Lowe points out, however, that Ross has been fundraising for only a month and that he was still doing his show, four days a week, three hours a day, during that time.

“We had phenomenal response to the one direct mailing we did,” Lowe said.

And while Ross will not actually file his candidacy until the end of the month, he is a household name who could “afford” to wait, Lowe said.

A poll conducted in June by Survey USA on behalf of KING-TV in Seattle bears that out.

Ross led the pack with 45 percent of Democratic voters saying they preferred him compared to 25 percent who backed Behrens-Benedict and 8 percent who favored Alben.

“If early name recognition meant everything, then we’d have presidential nominee Joe Lieberman,” Vaught said, referring to the one-time presidential candidate and Democratic Senator from Connecticut. “Alex is building the right kind of name recognition to win this race. If name recognition was everything, why not just run Britney Spears for Congress?”

Jay Freni, spokesman for Behrens-Benedict, said the interior designer is excited about her chances this time around.

“When no one else would stand up against Dunn she ran and ran and ran,” Freni said. “She figured this is her shot; she isn’t discouraged.”

Behrens-Benedict and Alben both hope that as Democratic voters get to know Ross better as a candidate, they will be less than impressed.

Alben landed the first jab, to that end, by questioning Ross’ convictions on the issue of abortion rights.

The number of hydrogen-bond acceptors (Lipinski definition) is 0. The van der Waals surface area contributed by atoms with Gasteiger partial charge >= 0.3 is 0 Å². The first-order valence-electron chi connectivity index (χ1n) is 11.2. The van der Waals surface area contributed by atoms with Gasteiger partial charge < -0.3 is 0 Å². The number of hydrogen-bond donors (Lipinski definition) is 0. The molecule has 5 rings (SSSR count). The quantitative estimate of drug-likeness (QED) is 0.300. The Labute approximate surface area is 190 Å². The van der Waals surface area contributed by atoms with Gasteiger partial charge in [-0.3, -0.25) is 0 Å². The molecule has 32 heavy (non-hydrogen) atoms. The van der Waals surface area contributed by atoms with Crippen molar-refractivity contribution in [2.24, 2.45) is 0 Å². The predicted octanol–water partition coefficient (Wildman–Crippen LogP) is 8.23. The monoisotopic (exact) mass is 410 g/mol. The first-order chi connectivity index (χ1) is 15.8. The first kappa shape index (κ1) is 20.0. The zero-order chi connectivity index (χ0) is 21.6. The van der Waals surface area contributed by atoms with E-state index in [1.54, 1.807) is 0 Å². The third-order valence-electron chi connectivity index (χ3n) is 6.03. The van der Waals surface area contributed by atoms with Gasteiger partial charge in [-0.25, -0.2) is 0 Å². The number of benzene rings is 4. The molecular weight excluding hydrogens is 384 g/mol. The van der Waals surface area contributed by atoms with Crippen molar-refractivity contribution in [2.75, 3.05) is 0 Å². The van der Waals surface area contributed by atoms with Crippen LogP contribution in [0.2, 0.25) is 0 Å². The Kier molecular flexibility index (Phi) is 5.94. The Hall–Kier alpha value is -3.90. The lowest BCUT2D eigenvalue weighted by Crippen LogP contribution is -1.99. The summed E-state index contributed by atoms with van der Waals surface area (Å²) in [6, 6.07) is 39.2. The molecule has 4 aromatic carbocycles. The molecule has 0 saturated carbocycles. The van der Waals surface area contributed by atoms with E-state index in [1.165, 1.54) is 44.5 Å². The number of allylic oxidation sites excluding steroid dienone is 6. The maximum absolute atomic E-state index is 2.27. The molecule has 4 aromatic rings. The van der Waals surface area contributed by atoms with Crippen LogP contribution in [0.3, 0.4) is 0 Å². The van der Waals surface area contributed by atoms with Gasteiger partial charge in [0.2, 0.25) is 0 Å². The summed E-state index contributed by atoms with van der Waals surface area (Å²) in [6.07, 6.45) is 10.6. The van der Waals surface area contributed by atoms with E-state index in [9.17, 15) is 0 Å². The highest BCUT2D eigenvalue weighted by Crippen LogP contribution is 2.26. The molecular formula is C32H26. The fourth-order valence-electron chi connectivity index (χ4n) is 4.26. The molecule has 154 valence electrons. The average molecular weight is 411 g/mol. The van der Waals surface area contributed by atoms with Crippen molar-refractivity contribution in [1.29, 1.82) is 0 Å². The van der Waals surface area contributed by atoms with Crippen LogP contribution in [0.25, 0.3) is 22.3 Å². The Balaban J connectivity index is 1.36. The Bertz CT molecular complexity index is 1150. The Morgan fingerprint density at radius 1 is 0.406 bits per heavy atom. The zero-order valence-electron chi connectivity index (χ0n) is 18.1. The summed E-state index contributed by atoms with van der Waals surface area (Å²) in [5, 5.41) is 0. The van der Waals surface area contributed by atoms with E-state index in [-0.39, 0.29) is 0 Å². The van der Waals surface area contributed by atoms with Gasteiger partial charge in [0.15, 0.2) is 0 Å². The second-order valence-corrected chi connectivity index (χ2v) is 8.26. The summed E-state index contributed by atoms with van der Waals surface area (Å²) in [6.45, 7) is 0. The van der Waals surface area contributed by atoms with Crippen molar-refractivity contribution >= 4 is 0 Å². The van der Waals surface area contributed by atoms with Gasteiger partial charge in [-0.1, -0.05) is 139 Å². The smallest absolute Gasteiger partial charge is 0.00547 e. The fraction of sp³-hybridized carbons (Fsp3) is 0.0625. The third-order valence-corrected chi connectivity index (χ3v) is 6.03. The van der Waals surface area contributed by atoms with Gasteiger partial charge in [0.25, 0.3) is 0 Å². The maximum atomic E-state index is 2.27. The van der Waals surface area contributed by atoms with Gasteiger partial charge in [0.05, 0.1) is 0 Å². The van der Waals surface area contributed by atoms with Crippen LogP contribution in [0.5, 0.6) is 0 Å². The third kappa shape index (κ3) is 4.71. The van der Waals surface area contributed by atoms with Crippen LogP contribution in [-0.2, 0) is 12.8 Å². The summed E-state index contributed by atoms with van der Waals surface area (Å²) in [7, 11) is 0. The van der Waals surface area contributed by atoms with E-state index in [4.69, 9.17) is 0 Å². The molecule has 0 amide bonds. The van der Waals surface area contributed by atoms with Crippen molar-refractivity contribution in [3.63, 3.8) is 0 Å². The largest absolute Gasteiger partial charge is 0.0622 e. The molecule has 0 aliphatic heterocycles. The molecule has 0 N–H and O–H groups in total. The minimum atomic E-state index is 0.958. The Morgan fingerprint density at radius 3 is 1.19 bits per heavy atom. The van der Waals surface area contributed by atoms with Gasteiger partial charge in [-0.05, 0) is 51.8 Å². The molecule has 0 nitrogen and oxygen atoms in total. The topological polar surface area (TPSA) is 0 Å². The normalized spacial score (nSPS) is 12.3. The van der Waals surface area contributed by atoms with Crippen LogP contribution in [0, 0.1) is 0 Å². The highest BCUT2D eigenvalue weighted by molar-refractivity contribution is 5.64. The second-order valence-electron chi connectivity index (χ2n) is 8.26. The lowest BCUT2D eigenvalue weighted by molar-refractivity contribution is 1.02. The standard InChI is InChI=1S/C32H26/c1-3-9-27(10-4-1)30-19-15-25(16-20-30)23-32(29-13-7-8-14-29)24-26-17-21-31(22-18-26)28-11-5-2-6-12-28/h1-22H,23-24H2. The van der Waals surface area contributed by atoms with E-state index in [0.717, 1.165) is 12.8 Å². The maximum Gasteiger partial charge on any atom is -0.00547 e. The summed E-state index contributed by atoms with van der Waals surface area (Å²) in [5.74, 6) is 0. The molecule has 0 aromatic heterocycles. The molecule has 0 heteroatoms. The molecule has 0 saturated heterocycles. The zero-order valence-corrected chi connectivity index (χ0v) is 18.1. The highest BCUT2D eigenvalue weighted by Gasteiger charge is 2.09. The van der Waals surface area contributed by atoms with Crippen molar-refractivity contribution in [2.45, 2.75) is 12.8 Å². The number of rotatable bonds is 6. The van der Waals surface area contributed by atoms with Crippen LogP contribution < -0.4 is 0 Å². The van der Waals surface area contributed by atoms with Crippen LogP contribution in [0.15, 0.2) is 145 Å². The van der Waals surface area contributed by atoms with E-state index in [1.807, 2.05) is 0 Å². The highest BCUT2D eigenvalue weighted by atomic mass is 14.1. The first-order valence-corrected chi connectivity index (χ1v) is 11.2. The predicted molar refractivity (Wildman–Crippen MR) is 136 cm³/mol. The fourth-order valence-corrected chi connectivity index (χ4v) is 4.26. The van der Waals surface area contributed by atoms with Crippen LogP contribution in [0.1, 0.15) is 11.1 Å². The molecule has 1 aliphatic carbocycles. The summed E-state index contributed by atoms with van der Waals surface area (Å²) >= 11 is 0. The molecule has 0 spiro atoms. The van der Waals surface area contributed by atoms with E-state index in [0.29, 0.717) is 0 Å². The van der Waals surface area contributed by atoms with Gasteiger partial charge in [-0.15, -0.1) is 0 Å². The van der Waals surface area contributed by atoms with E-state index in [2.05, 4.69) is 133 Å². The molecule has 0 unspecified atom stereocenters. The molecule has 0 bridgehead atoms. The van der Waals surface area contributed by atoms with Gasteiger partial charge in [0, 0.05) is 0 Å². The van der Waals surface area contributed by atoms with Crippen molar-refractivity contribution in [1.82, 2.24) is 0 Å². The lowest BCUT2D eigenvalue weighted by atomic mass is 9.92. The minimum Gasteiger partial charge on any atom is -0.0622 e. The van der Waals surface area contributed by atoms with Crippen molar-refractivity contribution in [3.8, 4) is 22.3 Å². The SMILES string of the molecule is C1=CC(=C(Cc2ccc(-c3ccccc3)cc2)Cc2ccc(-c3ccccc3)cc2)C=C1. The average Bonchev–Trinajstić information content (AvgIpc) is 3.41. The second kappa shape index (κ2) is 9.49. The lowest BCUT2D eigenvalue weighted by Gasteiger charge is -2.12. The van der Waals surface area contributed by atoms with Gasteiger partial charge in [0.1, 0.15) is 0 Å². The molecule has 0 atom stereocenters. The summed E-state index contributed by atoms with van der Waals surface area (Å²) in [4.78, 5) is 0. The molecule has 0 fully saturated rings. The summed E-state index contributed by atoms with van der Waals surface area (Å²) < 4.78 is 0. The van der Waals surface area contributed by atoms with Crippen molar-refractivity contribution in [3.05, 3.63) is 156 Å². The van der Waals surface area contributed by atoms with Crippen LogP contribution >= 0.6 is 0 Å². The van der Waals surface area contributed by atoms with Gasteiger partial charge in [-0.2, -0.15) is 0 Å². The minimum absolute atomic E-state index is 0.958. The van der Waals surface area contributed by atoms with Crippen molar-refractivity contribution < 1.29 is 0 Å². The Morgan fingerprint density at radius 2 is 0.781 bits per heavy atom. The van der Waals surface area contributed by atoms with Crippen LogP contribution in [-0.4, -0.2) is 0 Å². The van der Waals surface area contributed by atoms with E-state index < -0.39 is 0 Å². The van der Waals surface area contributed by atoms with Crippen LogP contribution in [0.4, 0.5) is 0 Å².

“Planned Parenthood has endorsed Alben — we’re the strongest on choice,” Vaught said. “It’s a priority for primary and general election voters.”

Ross’ camp says their man supports abortion rights, but at a candidate forum he expressed support for parental consent laws.

“We’re certainly concerned that he returned a questionnaire that wasn’t 100 percent pro-choice,” said Blythe Chandler, spokeswoman for NARAL Pro-Choice Washington.

“Choice is going to be a huge factor, it could be the defining factor” in the primary, Freni said.

Berendt and Ross both disagree with that assessment.

“He’s essentially pro-choice,” Berendt said of his hand-picked candidate. “Voters in the district are pro-choice, but people are extremely angry about other issues.”

Ross’ spokesman said Alben is using the issue as a way to gain traction.

“One candidate at 8 percent is grasping for one issue to use,” Lowe said.

On the endorsement front, Alben has locked up many of the key Democratic groups.

The Washington State Labor Council, Planned Parenthood, Washington Women for Choice and the National Education Association, among others, are backing Alben.

He also has five of the state’s six Democratic Congressmen on his side.

All three Democrats say they will whole-heartedly endorse the eventual nominee.

“The candidates and party will unite because of this unique opportunity,” Alben said.

Berendt admits he took a gamble, which he does not regret, and pledges to do everything in his power to make sure the Democratic primary winner is sent to Washington, D.C., after Election Day.

“If I had just let this go and [the Republican] won 55-45 percent, I would have been held accountable for this,” Berendt said. “I think [Ross’s entry] has fired up all the campaigns.”